Hicks says she was thrilled to play the part of Jane because she loved the idea of providing a new take on a well-loved format and because she related to many aspects of Jane’s character.

One was “leaving a relationship because you aren’t quite sure who you are and you have to go figure that out for yourself and it ends up being the right decision,” Hicks says. 

Hicks adds that “A Holiday I Do” is especially important to her because Jane never has to defend her queerness to anyone. “It’s not up for question that Jane is queer and nobody questions that Sue might be queer,” Hicks says. “They can just be gay, which is what the world should be: If you’re gay, just be gay!”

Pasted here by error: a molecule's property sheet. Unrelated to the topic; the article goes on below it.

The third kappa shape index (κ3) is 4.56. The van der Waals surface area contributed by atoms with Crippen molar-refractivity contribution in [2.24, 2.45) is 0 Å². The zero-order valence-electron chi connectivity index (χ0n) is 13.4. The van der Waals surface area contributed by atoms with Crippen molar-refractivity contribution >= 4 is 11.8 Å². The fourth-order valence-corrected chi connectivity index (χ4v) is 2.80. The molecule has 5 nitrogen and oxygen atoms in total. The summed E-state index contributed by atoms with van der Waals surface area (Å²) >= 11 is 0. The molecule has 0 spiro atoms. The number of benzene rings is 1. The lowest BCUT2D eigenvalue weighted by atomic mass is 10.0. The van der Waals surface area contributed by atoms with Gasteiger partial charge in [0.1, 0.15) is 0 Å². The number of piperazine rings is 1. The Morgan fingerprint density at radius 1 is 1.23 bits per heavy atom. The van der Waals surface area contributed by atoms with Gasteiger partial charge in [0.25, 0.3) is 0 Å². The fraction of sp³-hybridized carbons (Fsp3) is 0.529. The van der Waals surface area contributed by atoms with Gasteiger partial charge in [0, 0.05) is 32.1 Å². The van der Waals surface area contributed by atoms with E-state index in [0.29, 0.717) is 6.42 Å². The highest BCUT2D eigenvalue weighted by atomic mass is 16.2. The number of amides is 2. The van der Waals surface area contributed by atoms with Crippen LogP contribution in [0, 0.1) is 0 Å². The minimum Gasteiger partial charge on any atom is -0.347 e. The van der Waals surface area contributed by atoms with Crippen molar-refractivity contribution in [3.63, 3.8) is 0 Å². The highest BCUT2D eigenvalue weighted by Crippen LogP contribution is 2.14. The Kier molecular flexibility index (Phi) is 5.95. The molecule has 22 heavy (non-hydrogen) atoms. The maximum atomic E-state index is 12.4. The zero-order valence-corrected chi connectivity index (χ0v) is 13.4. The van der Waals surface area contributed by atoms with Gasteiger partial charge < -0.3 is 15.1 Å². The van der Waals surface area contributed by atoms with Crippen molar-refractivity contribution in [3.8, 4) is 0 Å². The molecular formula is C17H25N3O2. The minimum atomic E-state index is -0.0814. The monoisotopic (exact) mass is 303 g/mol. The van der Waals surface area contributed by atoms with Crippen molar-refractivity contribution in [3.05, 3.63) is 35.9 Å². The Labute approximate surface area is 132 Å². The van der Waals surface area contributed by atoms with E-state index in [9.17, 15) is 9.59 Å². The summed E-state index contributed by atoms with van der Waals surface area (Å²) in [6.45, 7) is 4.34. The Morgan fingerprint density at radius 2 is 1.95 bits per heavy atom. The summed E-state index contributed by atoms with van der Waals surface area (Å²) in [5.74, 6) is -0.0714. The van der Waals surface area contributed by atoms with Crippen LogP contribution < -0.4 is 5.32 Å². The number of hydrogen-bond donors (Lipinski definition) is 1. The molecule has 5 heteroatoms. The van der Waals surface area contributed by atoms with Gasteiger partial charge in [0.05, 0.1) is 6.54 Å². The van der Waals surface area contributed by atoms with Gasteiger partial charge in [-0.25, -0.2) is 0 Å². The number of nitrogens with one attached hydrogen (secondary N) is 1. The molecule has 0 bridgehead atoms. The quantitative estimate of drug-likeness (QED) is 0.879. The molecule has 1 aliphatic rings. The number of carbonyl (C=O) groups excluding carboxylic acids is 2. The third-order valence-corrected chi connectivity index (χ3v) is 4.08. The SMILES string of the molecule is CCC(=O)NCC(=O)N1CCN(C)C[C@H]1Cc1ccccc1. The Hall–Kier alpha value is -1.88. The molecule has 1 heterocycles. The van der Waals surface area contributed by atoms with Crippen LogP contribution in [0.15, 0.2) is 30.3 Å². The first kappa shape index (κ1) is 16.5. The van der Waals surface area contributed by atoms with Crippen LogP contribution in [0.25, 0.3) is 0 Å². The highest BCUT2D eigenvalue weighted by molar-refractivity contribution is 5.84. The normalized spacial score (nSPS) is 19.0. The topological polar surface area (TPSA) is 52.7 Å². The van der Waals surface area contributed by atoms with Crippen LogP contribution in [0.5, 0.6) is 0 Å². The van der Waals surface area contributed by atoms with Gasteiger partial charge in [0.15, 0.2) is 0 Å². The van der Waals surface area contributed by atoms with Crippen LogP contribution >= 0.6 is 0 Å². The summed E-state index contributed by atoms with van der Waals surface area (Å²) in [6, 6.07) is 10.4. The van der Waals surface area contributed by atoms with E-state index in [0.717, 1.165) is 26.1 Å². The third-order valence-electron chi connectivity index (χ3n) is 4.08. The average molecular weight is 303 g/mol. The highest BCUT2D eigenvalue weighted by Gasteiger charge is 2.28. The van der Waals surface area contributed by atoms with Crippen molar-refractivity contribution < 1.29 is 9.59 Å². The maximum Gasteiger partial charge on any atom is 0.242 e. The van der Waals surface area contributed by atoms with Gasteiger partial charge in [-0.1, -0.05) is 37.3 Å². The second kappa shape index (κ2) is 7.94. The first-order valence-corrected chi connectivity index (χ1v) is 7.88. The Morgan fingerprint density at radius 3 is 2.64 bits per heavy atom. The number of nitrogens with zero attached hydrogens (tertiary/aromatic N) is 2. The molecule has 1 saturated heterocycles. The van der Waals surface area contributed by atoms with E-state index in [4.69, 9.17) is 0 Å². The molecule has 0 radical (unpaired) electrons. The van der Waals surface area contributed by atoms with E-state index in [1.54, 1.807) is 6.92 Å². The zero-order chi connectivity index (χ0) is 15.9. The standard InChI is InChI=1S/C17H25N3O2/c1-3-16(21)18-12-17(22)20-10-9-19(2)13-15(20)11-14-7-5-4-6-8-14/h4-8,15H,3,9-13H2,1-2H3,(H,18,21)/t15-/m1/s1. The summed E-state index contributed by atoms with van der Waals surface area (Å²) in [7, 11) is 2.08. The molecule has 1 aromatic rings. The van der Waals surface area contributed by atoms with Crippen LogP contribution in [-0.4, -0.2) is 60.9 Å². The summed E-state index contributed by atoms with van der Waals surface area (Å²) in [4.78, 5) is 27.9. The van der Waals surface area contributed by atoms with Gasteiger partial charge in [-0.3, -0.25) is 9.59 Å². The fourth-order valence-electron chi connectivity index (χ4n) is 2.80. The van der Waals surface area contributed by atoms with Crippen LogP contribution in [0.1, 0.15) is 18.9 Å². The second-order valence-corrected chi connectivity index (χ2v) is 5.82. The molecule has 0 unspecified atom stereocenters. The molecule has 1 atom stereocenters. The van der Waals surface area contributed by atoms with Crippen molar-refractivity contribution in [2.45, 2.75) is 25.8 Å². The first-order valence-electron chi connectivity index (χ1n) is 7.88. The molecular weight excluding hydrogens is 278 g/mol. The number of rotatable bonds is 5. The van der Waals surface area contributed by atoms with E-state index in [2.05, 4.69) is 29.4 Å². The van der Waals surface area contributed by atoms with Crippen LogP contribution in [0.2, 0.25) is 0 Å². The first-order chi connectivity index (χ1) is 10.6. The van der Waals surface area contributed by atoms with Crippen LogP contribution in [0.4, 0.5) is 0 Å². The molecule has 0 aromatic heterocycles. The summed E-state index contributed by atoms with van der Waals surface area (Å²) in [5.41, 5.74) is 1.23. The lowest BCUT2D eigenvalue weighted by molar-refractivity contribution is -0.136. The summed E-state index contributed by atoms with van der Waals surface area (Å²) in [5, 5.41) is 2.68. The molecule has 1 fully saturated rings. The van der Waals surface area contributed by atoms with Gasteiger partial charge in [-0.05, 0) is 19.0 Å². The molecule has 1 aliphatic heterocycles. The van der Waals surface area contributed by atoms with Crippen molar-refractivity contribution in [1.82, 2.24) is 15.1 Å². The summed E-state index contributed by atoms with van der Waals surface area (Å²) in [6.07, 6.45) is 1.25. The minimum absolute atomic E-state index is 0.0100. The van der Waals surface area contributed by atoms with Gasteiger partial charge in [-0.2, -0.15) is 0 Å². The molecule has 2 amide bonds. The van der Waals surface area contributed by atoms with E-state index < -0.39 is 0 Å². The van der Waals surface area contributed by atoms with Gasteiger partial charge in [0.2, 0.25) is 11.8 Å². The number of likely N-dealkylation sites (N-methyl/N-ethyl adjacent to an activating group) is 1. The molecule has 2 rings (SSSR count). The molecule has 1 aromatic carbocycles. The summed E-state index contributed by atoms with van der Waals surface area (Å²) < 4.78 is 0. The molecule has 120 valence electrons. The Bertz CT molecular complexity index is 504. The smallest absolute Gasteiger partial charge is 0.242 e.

Hicks agrees that visibility was a key reason she was interested in the project, noting the value of the queer-inclusive Christmas movies because the winter holiday season is a time when LGBTQ+ people “often feel alienated” from holiday traditions. 

“[The film] may seem like a drop in the bucket or something small that doesn’t matter,” she says, “but I think that every little thing that we can do that normalizes being a queer person anywhere in the world is so unbelievably valuable.”

Rent or buy “A Holiday I Do” now at Tello Films.